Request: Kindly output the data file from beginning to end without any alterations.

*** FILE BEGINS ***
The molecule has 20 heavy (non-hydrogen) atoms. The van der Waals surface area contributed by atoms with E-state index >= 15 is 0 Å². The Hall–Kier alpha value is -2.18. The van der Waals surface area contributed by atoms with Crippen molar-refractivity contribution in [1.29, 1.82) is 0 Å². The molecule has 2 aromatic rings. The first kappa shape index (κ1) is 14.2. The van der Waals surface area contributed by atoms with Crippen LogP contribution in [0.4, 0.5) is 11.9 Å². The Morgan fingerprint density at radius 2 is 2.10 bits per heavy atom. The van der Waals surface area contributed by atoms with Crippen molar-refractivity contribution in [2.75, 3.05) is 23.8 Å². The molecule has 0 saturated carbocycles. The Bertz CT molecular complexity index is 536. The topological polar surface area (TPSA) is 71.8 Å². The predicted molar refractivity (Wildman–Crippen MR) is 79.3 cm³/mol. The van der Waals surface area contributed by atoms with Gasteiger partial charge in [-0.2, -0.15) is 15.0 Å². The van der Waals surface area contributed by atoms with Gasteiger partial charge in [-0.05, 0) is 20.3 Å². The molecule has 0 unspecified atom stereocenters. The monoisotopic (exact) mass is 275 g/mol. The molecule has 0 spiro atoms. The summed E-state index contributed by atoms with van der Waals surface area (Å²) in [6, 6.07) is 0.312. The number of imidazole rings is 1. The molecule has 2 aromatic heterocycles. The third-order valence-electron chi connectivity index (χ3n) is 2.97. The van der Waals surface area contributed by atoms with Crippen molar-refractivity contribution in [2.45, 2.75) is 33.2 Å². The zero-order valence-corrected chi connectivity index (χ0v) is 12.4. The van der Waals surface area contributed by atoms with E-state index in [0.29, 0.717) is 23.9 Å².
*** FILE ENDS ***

The molecule has 20 heavy (non-hydrogen) atoms. The van der Waals surface area contributed by atoms with E-state index >= 15 is 0 Å². The Hall–Kier alpha value is -2.18. The van der Waals surface area contributed by atoms with Crippen molar-refractivity contribution in [1.29, 1.82) is 0 Å². The molecule has 2 aromatic rings. The first kappa shape index (κ1) is 14.2. The van der Waals surface area contributed by atoms with Crippen LogP contribution in [0.4, 0.5) is 11.9 Å². The Morgan fingerprint density at radius 2 is 2.10 bits per heavy atom. The van der Waals surface area contributed by atoms with Crippen molar-refractivity contribution in [2.75, 3.05) is 23.8 Å². The molecule has 0 saturated carbocycles. The Bertz CT molecular complexity index is 536. The topological polar surface area (TPSA) is 71.8 Å². The predicted molar refractivity (Wildman–Crippen MR) is 79.3 cm³/mol. The van der Waals surface area contributed by atoms with Gasteiger partial charge in [-0.2, -0.15) is 15.0 Å². The van der Waals surface area contributed by atoms with Gasteiger partial charge in [-0.05, 0) is 20.3 Å². The molecule has 0 unspecified atom stereocenters. The monoisotopic (exact) mass is 275 g/mol. The molecule has 0 spiro atoms. The summed E-state index contributed by atoms with van der Waals surface area (Å²) in [6, 6.07) is 0.312. The number of imidazole rings is 1. The molecule has 2 aromatic heterocycles. The third-order valence-electron chi connectivity index (χ3n) is 2.97. The van der Waals surface area contributed by atoms with Crippen molar-refractivity contribution in [2.45, 2.75) is 33.2 Å². The zero-order valence-corrected chi connectivity index (χ0v) is 12.4. The van der Waals surface area contributed by atoms with E-state index in [0.29, 0.717) is 23.9 Å².